How to Prepare for an E/M Coding Guideline Audit Before It Happens

Don’t Wait Until an Audit Notice Arrives. Take These Proactive Steps Today.

U.S. healthcare spending continues to rise, and news about Medicare overpayments threatening the program’s integrity continues to grab headlines.

In March 2018, for example, the Office of the Inspector General’s (OIG) six-month audit of outpatient physical therapy services claims brought to light an estimated $367 million in improper payments.

Physical therapists don’t submit evaluation and management (E/M) codes to insurance payers as you do. But many physicians and other healthcare providers do worry their coding might not fare better when auditors scrutinize their compliance with Medicare documentation guidelines.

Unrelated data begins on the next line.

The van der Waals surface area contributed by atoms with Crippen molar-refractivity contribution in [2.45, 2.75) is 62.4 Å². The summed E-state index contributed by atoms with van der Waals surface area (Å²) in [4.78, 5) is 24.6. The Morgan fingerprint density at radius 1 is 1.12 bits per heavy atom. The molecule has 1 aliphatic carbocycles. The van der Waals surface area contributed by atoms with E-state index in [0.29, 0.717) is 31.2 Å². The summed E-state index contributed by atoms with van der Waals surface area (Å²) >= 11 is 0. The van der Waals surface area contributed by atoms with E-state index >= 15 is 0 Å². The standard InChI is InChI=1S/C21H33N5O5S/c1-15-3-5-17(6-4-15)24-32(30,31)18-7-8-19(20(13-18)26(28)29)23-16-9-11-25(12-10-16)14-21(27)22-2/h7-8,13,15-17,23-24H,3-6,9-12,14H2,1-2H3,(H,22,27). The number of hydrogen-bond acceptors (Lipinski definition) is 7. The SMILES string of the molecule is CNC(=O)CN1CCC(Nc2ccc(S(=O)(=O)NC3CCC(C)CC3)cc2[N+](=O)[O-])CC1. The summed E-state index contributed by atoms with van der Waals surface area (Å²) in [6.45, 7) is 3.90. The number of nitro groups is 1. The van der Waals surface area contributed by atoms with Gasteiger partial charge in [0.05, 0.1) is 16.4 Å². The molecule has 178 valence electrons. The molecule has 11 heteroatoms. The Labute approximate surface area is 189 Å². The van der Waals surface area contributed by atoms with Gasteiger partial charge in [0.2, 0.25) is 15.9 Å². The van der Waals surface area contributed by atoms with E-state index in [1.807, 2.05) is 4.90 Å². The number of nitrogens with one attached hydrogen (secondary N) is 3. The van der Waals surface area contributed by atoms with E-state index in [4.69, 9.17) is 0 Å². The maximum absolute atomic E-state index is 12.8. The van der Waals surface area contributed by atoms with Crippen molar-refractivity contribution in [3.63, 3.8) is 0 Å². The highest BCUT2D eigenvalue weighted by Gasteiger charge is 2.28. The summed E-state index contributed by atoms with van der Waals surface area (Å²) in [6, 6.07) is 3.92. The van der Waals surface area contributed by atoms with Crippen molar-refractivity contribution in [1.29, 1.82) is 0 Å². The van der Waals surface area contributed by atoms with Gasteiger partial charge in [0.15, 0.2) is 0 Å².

After all, Medicare inappropriately paid $6.7 billion for E/M claims in 2010, according to the HHS OIG’s major report on the subject—a full 21% of Medicare E/M payments that year. The agency has good reason to be looking for providers whose documentation and coding don’t comply with regulations.

Are you worried they’ll find mistakes in your charts and claims?

You do your best to use the 1995 or 1997 CMS documentation guidelines correctly, of course. But their extreme length and widely criticized complexity make your task challenging, at best. Even CMS’ recently announced plans to reform its auditing might not ease your understandable apprehension.